In 1948 the Palace theatre put on a different sort of variety show. It had 2 of the most popular acts of the day, Donald Peers from the United Kingdom and the Nicholas Brothers from America. I am not sure who was the bigger attraction for the fans. Amongst the supporting artistes were Tommy Fields, Ernest Arnley and Gloria Day, The Myrons and Olsen and his Sea Lions.
Welsh born Donald left home at the age of 16 working as a travelling painter of army barrack walls. He’d been singing professionally since the early thirties when he joined a seaside concert party in Lowestoft for three pound a week. After World War 2 he decided to resume his musical career starting off by singing with a dance band. In 1946 he started his solo career, gaining his own BBC radio show ‘The Cavalier of Song’ which ran for over three years. By this time he was a mega singing star ,appearing in the 1950 Royal Variety Show. At the height of his fame he was receiving 3,000 fan letters a week so when he appeared at the Palace theatre in Manchester he was surrounded by throngs of his adoring fans. Sadly his career started to decline in England and he went to Australia. When he returned to the UK he struggled to get work as his style of singing was not in fashion. Despite this at the age of 61 he reached No 3 in the UK Singles Chart in 1969 with “Please Don’t Go” also appearing on Top of The Pops. Definitely not who you would expect to see performing alongside The Rolling Stone, The Beatles and The Who.
He and his family went to live in Hove where he died in 1973 the town was so proud of this fact that they named several buses after him.
The Nicholas Brothers
Fayard and Harold Nicholas were an amazing African- american dance and singing act who started their career in Philadelphia. In 1932 they moved to New York starring at the Lafayette Vaudeville theatre in Harlem, also at the Mecca of black music and dance, the Cotton Club when Harold was only 11 years old and Fayard was only 18.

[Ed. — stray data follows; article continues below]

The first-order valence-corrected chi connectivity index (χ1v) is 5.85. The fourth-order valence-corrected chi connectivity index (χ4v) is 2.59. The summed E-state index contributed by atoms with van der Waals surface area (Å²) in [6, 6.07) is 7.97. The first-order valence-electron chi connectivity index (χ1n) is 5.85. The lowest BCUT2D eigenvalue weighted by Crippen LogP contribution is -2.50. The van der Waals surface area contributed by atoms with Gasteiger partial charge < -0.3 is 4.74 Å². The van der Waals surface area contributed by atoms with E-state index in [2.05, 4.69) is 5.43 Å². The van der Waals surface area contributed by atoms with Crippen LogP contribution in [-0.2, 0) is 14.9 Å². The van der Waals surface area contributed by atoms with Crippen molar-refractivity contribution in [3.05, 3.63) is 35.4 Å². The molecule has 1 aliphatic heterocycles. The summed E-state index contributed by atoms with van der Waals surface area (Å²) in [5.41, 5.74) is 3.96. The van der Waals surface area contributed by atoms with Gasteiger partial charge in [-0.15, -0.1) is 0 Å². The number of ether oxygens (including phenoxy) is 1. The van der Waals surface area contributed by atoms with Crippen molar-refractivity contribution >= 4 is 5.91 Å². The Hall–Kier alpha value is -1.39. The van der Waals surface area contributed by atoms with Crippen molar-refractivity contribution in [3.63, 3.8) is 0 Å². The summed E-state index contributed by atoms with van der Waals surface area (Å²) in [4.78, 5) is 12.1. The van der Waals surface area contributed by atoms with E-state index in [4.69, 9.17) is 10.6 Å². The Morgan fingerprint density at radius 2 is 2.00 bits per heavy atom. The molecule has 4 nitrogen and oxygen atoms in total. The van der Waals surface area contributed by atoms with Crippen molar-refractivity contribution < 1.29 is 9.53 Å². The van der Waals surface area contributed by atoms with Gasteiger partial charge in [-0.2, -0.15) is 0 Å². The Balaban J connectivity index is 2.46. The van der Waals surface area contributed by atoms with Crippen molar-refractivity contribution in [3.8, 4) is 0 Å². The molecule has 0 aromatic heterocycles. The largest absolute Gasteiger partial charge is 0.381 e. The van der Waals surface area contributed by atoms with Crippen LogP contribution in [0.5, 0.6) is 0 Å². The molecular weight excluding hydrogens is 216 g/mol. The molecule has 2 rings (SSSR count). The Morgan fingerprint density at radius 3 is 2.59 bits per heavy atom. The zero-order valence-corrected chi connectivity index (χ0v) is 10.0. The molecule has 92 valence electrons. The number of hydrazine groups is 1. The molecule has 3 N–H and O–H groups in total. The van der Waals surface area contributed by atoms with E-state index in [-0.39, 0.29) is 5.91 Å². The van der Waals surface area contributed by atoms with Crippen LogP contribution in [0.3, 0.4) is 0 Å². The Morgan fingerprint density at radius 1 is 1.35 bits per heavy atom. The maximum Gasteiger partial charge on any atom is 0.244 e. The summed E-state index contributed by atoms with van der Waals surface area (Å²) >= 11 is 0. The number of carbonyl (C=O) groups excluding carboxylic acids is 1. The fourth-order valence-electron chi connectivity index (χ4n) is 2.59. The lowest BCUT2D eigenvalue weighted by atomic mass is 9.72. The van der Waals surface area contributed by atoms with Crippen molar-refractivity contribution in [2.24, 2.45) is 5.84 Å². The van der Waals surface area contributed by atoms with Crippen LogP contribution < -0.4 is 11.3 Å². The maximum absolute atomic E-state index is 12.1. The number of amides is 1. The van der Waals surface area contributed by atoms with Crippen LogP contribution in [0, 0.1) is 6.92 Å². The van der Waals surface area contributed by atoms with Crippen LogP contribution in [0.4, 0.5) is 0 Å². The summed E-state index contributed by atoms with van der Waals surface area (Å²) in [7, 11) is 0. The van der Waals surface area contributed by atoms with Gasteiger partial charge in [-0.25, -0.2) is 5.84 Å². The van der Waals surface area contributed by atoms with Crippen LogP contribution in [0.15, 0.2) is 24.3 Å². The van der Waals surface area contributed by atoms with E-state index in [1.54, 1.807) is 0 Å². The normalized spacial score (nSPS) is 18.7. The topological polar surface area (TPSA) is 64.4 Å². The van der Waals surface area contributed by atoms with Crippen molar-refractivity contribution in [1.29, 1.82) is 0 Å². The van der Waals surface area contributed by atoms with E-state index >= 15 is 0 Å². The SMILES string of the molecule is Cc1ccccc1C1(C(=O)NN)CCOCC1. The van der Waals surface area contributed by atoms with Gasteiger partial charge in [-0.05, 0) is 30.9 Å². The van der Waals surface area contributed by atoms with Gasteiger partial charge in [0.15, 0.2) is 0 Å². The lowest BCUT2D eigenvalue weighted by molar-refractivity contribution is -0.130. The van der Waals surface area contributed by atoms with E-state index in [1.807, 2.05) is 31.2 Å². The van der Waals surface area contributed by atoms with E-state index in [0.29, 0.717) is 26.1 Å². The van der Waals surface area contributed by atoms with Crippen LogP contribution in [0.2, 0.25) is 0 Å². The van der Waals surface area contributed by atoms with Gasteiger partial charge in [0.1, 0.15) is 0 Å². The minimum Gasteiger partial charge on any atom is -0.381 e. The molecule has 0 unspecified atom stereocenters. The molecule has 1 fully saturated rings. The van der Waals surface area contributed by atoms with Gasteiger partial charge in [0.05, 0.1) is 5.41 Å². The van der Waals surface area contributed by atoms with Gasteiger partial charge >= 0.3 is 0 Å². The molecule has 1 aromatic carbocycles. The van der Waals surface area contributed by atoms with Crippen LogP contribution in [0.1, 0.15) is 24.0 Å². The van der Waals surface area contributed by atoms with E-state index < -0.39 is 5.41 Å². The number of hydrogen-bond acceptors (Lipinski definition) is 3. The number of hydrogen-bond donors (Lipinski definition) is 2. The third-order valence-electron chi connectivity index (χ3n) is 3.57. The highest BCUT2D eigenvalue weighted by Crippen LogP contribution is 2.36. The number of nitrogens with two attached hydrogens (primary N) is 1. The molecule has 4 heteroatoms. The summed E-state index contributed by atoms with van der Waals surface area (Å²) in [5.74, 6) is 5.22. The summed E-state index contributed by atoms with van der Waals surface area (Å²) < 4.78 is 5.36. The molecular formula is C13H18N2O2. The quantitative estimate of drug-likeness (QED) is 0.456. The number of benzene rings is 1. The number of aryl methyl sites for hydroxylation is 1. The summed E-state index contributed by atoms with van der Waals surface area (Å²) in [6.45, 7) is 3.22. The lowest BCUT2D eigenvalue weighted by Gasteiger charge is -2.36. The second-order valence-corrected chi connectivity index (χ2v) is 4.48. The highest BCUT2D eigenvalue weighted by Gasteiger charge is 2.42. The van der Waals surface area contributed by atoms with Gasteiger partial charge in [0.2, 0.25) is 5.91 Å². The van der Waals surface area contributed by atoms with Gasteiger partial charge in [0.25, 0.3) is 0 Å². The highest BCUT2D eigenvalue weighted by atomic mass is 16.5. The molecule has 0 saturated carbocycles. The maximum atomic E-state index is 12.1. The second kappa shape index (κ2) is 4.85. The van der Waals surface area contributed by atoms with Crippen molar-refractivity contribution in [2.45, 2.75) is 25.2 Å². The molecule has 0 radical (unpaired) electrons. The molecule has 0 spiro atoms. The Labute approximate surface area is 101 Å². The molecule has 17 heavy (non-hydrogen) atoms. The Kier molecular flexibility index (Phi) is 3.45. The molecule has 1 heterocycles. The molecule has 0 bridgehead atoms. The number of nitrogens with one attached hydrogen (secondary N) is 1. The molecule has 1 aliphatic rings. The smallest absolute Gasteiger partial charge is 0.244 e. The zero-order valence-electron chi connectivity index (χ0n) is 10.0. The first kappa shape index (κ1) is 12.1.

By the time they came to England they were big movie stars having appeared in such great films such as ‘Down Mexico Way’ and ‘Stormy Weather‘. they were self taught, with no formal training.They performed with such great bands as Duke Ellington, Lucky Millinder, Cab Calloway and Jimmy Lunceford. They were considered by many to be the greatest tap dancers of their day, even tap dancing to the jazz tempos of “Bugle Call Rag“.
They also performed a highly acrobatic technique known as “flash dancing“. They became stars of the jazz circuit during the heyday of the Harlem Renaissance, then went on to have successful careers performing on stage, film, and television well into the 1990’s.
Both their parents were talented musicians, their mother playing the piano and their father the drums in their own band. Its not surprising that the brothers ended up as such talented dancers and singers.
It was during their tour of England with the production of “Blackbirds” in the 1940’s that gave them an opportunity to see and appreciate several of the great European Ballet companies and incorporated some of the ballet moves into their act.
Like The Myrons, they were on the 1948 Royal Variety Performance alongside Danny Kaye. They also have a star on the ‘Hollywood Walk of Fame’.
Tommy Fields was Gracie Fields younger brother. He was a singer comedian. He never intended to go on the stage but his mother wanted him to follow in his two sister’s footsteps. In 1924 Tommy joined the production ‘Mr Tower of London,’ first selling penny postcards of his sisters during the interval, then eventually going onto the stage. Tommy received good reviews as the ticket conductor during the famous ‘Mr Tower’s Omnibus‘ scene.
Whilst appearing in the show Accordionist Nino Rossini and Tommy struck up an instant friendship. The pair went on to form a successful double act, ‘Fields and Rossini,’ with Tommy playing the violin and dancing eccentrically, while Nino played the accordion and provided comedy. Tommy loved performing in Panto especially playing the part of Widow Twankey. Whilst in the show Tommy met his 2nd wife Dorothy Whiteside who was one of the dancers.
Ernest Arnley and Gloria Day
They were a husband and wife comedy dance duo during the 1940’s through to the 1960’s. Ernest also appeared in three films. In 1943 they both appeared in the movie ‘ ‘Down Melody Lane’ with Billy Cotton, Rene and Billie Houston, Charles Naughton, Jimmy Gold plus many more stars so well know at that time. A totally different type of dance act to the Nicholas Brothers.
Olsen and his Sea Lions
Carl Olsen was the trainer of the Sea Lions. One of the sea lions was called Billy and he was presented to two children of the Royal family and their mother who were so enthralled to meet him.
While they were working in Prince Cox’s Stage Circus; Carl was having difficulty in getting sufficient fish for the sea lions diet. One of the artistes in the circus felt sorry for the sea lions and went from shop to shop, scrounging fish, she eventually returned with a huge bag full of food for the sea lions. Carl’s response was “But my seal’s can’t eat that kind of fish!”. So the hungry performers enjoyed a huge fish dinner that evening.
The Myrons were a balancing specialty act. In the same year as the show at the Palace theatre, Manchester they appeared in the 1948 Royal Variety Show which starred The Nicholas Brothers and Danny Kaye who was the top act.